Our Tour Guides show visitors around the historic Bath Masonic Hall, which  dates from 1750.  Three of its five floors, including the extensive vaulted cellars that house Bath Masonic Museum, are open to the public for tours and private functions.  More details can be found on our associated Old Theatre Royal website.

In recent years, the building has featured on BBC TV’s “Flog it” and “Celebrity Antiques Road Trip” programmes and on an Australian TV episode of “Who Do You Think You Are?” which featured actress Asher Keddie investigating her connection with her five-times Great Grandmother who was a member of the Bath Theatre Royal Company in the eighteenth century.

Bath Masonic Hall relies upon the income generated by public tours, which are run by volunteer Tour Guides who are all members of Lodges at the Hall.   It’s a lovely job showing members of the public around the beautiful building and explaining its history and symbolism, and each guide is left to compose his own tour around a basic format.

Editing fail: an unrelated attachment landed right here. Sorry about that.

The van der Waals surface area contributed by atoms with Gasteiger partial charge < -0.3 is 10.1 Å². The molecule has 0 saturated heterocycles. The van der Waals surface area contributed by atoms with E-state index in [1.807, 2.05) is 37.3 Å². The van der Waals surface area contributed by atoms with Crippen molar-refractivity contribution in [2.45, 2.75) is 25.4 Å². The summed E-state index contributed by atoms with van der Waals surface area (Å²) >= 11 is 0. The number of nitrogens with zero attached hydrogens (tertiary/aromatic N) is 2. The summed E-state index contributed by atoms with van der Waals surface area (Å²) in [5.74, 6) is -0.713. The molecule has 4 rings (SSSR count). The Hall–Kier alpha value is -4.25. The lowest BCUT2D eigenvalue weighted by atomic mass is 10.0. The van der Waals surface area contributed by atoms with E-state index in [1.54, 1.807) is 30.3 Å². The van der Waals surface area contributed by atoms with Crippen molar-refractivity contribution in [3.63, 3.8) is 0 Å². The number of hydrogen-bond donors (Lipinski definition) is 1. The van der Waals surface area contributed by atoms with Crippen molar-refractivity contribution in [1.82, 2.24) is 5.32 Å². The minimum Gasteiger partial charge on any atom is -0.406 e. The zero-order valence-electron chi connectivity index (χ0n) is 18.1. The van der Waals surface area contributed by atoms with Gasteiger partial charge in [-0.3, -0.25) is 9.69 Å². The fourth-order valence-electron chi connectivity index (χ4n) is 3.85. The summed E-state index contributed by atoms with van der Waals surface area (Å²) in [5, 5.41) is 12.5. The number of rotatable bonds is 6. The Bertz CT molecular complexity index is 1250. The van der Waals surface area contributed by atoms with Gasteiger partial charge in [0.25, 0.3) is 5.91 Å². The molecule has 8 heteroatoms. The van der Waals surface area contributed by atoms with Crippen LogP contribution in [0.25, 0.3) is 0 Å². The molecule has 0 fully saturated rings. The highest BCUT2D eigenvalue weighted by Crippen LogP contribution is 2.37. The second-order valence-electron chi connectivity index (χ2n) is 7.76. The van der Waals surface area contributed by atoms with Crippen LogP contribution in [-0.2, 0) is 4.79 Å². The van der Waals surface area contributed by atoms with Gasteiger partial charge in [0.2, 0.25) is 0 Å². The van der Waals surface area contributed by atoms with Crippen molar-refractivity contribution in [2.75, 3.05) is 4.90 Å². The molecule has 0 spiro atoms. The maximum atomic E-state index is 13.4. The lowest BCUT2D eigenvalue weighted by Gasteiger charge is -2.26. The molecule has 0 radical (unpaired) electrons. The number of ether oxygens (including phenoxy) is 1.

We are always looking for additional guides, and there are numerous Guide Notes available covering all aspects of the history to help you compile your tour.   So if you can spare some time, you can enjoy learning a lot about our history as well as help keep Freemasonry alive and well in Bath.      If you are interested, please email our Museum Curator for more details.

Trevor Quartermaine guides Paul Martin through the exhibits

Above:   Museum curator Trevor Quartermaine shows Paul Martin around the exhibits while the cameras roll

Paul Martin uses the gavel guides use to keep visitors in order

Above:  Paul Martin tries his hand with a Masonic gavel

Malcolm Toogood guides Asher Keddie on the stage
Malcolm Toogood shows Asher Keddie the picture guides use to show the interior of the theatre

Above:  Left to Right – Margaret Kostopoulos (programme researcher), Malcolm Toogood (hall historian) and Asher Keddie look at a painting showing the theatre interior in the 18th Century.

Left:  Malcolm shows Asher Keddie the stage where her five-times Great Grandmother performed.